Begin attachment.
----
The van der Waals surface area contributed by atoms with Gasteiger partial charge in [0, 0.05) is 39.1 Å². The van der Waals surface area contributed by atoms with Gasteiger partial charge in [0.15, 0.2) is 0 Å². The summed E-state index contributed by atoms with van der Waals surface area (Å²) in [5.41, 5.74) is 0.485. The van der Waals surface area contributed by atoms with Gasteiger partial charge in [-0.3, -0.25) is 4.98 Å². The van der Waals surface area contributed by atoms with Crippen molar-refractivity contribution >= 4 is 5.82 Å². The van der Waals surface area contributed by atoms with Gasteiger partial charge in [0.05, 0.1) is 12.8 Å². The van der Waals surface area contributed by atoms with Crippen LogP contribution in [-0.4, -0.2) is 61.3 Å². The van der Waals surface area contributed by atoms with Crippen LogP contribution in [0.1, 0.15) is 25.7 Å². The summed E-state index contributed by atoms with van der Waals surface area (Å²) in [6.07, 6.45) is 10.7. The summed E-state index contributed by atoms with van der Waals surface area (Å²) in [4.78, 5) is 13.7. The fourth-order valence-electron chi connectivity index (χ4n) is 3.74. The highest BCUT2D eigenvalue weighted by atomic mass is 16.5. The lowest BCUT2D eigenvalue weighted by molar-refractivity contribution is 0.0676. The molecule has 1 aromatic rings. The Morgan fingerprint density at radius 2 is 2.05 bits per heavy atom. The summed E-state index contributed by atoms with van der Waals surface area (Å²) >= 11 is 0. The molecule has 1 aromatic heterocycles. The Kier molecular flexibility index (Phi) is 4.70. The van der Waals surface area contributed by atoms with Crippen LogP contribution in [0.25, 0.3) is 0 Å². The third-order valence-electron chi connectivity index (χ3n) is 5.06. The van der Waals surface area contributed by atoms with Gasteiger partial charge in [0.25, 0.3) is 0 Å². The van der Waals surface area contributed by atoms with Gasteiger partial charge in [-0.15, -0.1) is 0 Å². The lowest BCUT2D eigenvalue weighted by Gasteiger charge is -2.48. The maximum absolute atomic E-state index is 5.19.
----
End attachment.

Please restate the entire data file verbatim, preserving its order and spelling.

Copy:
The van der Waals surface area contributed by atoms with Gasteiger partial charge in [0, 0.05) is 39.1 Å². The van der Waals surface area contributed by atoms with Gasteiger partial charge in [0.15, 0.2) is 0 Å². The summed E-state index contributed by atoms with van der Waals surface area (Å²) in [5.41, 5.74) is 0.485. The van der Waals surface area contributed by atoms with Gasteiger partial charge in [-0.3, -0.25) is 4.98 Å². The van der Waals surface area contributed by atoms with Crippen molar-refractivity contribution >= 4 is 5.82 Å². The van der Waals surface area contributed by atoms with Gasteiger partial charge in [0.05, 0.1) is 12.8 Å². The van der Waals surface area contributed by atoms with Crippen LogP contribution in [-0.4, -0.2) is 61.3 Å². The van der Waals surface area contributed by atoms with Crippen LogP contribution in [0.1, 0.15) is 25.7 Å². The summed E-state index contributed by atoms with van der Waals surface area (Å²) in [6.07, 6.45) is 10.7. The summed E-state index contributed by atoms with van der Waals surface area (Å²) in [4.78, 5) is 13.7. The fourth-order valence-electron chi connectivity index (χ4n) is 3.74. The highest BCUT2D eigenvalue weighted by atomic mass is 16.5. The lowest BCUT2D eigenvalue weighted by molar-refractivity contribution is 0.0676. The molecule has 1 aromatic rings. The Morgan fingerprint density at radius 2 is 2.05 bits per heavy atom. The summed E-state index contributed by atoms with van der Waals surface area (Å²) >= 11 is 0. The molecule has 1 aromatic heterocycles. The Kier molecular flexibility index (Phi) is 4.70. The van der Waals surface area contributed by atoms with Crippen LogP contribution in [0.25, 0.3) is 0 Å². The third-order valence-electron chi connectivity index (χ3n) is 5.06. The van der Waals surface area contributed by atoms with Gasteiger partial charge in [0.25, 0.3) is 0 Å². The van der Waals surface area contributed by atoms with Gasteiger partial charge in [-0.15, -0.1) is 0 Å². The lowest BCUT2D eigenvalue weighted by Gasteiger charge is -2.48. The maximum absolute atomic E-state index is 5.19.